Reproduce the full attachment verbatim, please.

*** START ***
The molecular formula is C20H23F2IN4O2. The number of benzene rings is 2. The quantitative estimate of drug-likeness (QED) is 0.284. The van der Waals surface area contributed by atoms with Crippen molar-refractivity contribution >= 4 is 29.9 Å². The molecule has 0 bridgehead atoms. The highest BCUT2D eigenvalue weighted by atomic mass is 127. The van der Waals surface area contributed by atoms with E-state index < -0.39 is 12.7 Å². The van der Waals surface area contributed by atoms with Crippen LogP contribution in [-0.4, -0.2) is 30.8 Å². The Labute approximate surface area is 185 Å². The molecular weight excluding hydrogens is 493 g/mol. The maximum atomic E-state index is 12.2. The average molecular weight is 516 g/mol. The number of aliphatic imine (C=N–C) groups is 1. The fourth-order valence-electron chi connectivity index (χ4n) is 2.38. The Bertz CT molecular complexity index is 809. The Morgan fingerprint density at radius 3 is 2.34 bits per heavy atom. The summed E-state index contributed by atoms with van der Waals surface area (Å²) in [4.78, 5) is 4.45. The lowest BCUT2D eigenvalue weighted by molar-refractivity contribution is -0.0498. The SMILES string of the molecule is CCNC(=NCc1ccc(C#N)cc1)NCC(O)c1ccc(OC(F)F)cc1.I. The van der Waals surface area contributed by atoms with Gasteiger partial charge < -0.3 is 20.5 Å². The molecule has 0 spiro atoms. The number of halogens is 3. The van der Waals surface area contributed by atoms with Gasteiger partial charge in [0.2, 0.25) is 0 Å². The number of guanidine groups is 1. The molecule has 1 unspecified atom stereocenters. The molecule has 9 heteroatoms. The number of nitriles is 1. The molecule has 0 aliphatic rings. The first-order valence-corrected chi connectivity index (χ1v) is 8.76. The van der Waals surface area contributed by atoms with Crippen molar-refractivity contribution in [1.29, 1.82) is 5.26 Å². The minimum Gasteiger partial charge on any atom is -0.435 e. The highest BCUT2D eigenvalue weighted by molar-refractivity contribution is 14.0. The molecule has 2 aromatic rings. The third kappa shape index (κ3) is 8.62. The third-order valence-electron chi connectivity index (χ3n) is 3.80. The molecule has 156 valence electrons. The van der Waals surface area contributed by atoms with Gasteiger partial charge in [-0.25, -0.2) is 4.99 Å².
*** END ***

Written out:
The molecular formula is C20H23F2IN4O2. The number of benzene rings is 2. The quantitative estimate of drug-likeness (QED) is 0.284. The van der Waals surface area contributed by atoms with Crippen molar-refractivity contribution >= 4 is 29.9 Å². The molecule has 0 bridgehead atoms. The highest BCUT2D eigenvalue weighted by atomic mass is 127. The van der Waals surface area contributed by atoms with E-state index < -0.39 is 12.7 Å². The van der Waals surface area contributed by atoms with Crippen LogP contribution in [-0.4, -0.2) is 30.8 Å². The Labute approximate surface area is 185 Å². The molecular weight excluding hydrogens is 493 g/mol. The maximum atomic E-state index is 12.2. The average molecular weight is 516 g/mol. The number of aliphatic imine (C=N–C) groups is 1. The fourth-order valence-electron chi connectivity index (χ4n) is 2.38. The Bertz CT molecular complexity index is 809. The Morgan fingerprint density at radius 3 is 2.34 bits per heavy atom. The summed E-state index contributed by atoms with van der Waals surface area (Å²) in [4.78, 5) is 4.45. The lowest BCUT2D eigenvalue weighted by molar-refractivity contribution is -0.0498. The SMILES string of the molecule is CCNC(=NCc1ccc(C#N)cc1)NCC(O)c1ccc(OC(F)F)cc1.I. The van der Waals surface area contributed by atoms with Gasteiger partial charge < -0.3 is 20.5 Å². The molecule has 0 spiro atoms. The number of halogens is 3. The van der Waals surface area contributed by atoms with Gasteiger partial charge in [0.2, 0.25) is 0 Å². The number of guanidine groups is 1. The molecule has 1 unspecified atom stereocenters. The molecule has 9 heteroatoms. The number of nitriles is 1. The molecule has 0 aliphatic rings. The first-order valence-corrected chi connectivity index (χ1v) is 8.76. The van der Waals surface area contributed by atoms with Crippen molar-refractivity contribution in [1.29, 1.82) is 5.26 Å². The minimum Gasteiger partial charge on any atom is -0.435 e. The highest BCUT2D eigenvalue weighted by molar-refractivity contribution is 14.0. The molecule has 2 aromatic rings. The third kappa shape index (κ3) is 8.62. The third-order valence-electron chi connectivity index (χ3n) is 3.80. The molecule has 156 valence electrons. The van der Waals surface area contributed by atoms with Gasteiger partial charge in [-0.25, -0.2) is 4.99 Å².